WASHINGTON—Navajo Nation Vice President Jonathan Nez met this week with the U.S. Department of Interior’s Tribal Interior Budget Council. Council Delegate Kee Allen Begay and Navajo Region BIA Director Sharon Pinto joined the vice president along with tribal leaders from the other 11 Bureau of Indian Affairs regions to present their fiscal 2018 budget priorities to federal officials.
Every year, each of the BIA regions present budget priorities at the TIBC meeting for the fiscal year two years in advance; this year it is fiscal 2018. The Navajo Nation articulated increases in funding for its five budget priority areas including natural resources, public safety and justice, education, human services and roads.
“The message is clear from Indian Country. The federal government must live up to its trust responsibilities and fully fund healthcare, education, roads, and infrastructure development that will improve the quality of life for tribal citizens. Tribal nations should not be competing against each other for resources provided by the federal government from treaty obligations,” said Vice President Nez.
The Navajo Nation presented two sets of figures. One that reflected an estimate of true unfunded federal obligations based on the Nation’s treaty and a second set reflecting smaller budget preferences for a potential 8 percent increase in Indian Affairs funding overall. The unfunded federal obligations figures provided background on how much overall funding is needed, while the 8 percent increase showed the Nation’s preferences for a more modest increase in the Indian Affairs budget.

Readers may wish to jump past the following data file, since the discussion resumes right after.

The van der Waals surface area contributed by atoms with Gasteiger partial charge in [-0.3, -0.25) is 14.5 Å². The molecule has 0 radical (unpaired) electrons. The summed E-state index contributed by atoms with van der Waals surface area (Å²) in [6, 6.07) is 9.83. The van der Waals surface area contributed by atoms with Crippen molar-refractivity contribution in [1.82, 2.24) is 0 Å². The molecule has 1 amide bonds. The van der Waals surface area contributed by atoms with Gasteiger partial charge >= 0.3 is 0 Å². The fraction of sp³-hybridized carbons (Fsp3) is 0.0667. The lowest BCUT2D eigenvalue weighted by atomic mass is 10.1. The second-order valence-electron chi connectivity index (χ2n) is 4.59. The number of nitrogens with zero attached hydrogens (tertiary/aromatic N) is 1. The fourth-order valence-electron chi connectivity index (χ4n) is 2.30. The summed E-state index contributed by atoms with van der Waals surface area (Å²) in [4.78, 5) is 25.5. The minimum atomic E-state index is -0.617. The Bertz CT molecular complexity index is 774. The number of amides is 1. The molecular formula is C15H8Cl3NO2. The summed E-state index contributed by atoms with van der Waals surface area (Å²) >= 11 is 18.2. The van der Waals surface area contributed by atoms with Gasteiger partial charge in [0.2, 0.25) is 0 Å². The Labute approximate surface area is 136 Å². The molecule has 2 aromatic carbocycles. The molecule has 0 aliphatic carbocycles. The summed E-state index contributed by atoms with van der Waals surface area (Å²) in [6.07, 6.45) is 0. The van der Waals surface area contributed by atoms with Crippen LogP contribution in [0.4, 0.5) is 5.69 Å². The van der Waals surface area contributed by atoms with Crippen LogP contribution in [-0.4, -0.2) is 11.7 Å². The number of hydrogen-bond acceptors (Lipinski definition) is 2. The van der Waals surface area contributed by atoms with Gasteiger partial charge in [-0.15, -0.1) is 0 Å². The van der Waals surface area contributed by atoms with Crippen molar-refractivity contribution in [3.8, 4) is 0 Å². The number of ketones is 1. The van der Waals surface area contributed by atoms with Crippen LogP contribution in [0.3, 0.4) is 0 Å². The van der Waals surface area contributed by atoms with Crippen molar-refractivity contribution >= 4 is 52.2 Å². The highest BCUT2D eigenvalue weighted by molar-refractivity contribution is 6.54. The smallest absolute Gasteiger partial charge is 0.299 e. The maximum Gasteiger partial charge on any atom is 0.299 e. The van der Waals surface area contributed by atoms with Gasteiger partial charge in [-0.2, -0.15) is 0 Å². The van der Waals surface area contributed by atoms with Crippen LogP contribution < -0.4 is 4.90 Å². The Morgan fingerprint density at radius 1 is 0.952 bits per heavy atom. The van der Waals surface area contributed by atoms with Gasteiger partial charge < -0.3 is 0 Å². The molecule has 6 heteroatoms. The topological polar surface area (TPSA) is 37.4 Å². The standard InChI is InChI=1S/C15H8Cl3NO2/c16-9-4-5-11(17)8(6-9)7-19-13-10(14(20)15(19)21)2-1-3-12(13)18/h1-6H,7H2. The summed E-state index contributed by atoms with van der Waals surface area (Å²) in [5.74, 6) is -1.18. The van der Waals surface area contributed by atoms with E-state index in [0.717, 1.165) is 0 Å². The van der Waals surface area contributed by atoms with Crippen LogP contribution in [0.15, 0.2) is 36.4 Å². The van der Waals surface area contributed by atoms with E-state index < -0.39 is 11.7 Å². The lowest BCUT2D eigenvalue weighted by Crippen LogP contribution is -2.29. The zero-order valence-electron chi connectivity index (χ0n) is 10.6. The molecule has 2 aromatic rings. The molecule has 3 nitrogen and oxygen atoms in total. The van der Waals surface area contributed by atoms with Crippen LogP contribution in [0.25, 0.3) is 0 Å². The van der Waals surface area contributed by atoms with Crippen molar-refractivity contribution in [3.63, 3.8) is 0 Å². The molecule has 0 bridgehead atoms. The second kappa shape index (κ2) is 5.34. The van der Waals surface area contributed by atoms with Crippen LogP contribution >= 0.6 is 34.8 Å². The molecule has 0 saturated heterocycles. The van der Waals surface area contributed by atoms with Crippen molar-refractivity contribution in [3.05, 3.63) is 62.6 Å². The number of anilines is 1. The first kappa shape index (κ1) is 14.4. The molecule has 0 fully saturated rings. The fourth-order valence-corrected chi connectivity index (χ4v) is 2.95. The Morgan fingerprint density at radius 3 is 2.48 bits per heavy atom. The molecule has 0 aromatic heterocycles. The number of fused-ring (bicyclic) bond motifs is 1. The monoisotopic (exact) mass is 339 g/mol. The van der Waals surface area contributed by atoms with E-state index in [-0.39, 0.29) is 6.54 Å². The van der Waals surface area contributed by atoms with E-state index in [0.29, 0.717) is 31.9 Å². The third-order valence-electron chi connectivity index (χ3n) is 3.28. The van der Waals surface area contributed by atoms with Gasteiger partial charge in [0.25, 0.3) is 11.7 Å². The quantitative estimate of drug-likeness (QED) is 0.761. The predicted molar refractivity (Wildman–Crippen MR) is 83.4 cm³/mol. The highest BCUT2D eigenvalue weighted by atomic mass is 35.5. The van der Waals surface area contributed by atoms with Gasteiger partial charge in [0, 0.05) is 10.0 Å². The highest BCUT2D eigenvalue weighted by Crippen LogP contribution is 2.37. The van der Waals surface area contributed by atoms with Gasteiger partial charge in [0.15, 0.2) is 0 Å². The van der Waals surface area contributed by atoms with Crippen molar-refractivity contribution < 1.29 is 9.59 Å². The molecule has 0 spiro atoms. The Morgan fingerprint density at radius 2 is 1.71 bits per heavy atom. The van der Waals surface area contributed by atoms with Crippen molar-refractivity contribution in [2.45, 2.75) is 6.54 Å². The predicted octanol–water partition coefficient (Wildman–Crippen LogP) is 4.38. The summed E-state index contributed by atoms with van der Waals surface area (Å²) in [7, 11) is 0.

The Navajo Nation’s request for natural resources under a scenario of an 8 percent increase for Indian Affairs is $24.3 million. This includes increased funding for the needs of Navajo families in the former Bennett Freeze Area. The vice president underscored the need for redevelopment of this area that will include development of water resources, and replacement and maintenance of water storage tanks. He also said the Navajo Nation welcomes the closure of the Office of Navajo and Hopi Indian Relocation and urges those dollars to go to the Navajo-Hopi Land Commission Office, so they can continue can to address the healing needs of the Navajo people in that area.
Under public safety, the Nation requested $40.5 million, which included increased funding for criminal investigation, law enforcement, adult and juvenile corrections and tribal courts. The Navajo Nation receives and responds to more than 250,000 service calls per year. It is estimated that to fully fund all public safety for the Navajo Nation for a single year, the Nation requires about $74 million.
Vice President Nez also addressed the need for adequate funding for education. The request for higher education scholarships is $32.8 million. This increase in funding will increase the number of Navajo scholarship awards by 49 percent from 7,946 to 15,620.
The request for the Johnson O’Malley Program is $3.6 million under the 8 percent increase scenario. This program serves more than 45,000 eligible American Indian students, age three to the 12th grade, on or near the Navajo Nation. The program assists with educational needs, support and opportunities, basic school programs, plus college and career ready education needs.
Under human services, the Nation requested $43.3 million and included increased funding for welfare assistance, social services, prevention and treatment and housing improvement.
The Nation requested $22 million for road maintenance that will help address the 4,180 miles of dirt roads that cross the Navajo Nation. “Every year the Navajo people go through harsh weather conditions and roads become unsafe and impassable,” said the vice president.
Vice President Nez will serve on the TIBC road maintenance workgroup and Council Delegate Begay will chair TIBC’s subcommittee on public safety and justice.